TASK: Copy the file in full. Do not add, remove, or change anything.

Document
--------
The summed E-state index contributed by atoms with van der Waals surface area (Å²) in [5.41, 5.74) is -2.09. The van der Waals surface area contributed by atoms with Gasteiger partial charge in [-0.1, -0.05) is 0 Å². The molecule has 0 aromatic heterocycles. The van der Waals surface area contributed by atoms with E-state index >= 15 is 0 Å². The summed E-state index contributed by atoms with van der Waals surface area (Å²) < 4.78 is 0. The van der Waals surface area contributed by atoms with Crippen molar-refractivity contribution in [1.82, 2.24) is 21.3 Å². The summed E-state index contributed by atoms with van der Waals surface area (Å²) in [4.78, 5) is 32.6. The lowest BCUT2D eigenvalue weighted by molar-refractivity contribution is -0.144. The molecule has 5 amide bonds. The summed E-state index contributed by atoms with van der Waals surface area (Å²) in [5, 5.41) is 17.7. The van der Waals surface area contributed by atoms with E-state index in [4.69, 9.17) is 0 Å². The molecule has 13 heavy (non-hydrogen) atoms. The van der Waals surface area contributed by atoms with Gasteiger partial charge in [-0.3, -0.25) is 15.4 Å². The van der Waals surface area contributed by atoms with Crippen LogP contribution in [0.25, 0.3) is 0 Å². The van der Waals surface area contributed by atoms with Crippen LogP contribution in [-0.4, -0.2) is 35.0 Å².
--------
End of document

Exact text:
The summed E-state index contributed by atoms with van der Waals surface area (Å²) in [5.41, 5.74) is -2.09. The van der Waals surface area contributed by atoms with Gasteiger partial charge in [-0.1, -0.05) is 0 Å². The molecule has 0 aromatic heterocycles. The van der Waals surface area contributed by atoms with E-state index >= 15 is 0 Å². The summed E-state index contributed by atoms with van der Waals surface area (Å²) < 4.78 is 0. The van der Waals surface area contributed by atoms with Crippen molar-refractivity contribution in [1.82, 2.24) is 21.3 Å². The summed E-state index contributed by atoms with van der Waals surface area (Å²) in [4.78, 5) is 32.6. The lowest BCUT2D eigenvalue weighted by molar-refractivity contribution is -0.144. The molecule has 5 amide bonds. The summed E-state index contributed by atoms with van der Waals surface area (Å²) in [5, 5.41) is 17.7. The van der Waals surface area contributed by atoms with E-state index in [4.69, 9.17) is 0 Å². The molecule has 13 heavy (non-hydrogen) atoms. The van der Waals surface area contributed by atoms with Gasteiger partial charge in [-0.3, -0.25) is 15.4 Å². The van der Waals surface area contributed by atoms with Crippen LogP contribution in [0.25, 0.3) is 0 Å². The van der Waals surface area contributed by atoms with Crippen LogP contribution in [-0.4, -0.2) is 35.0 Å².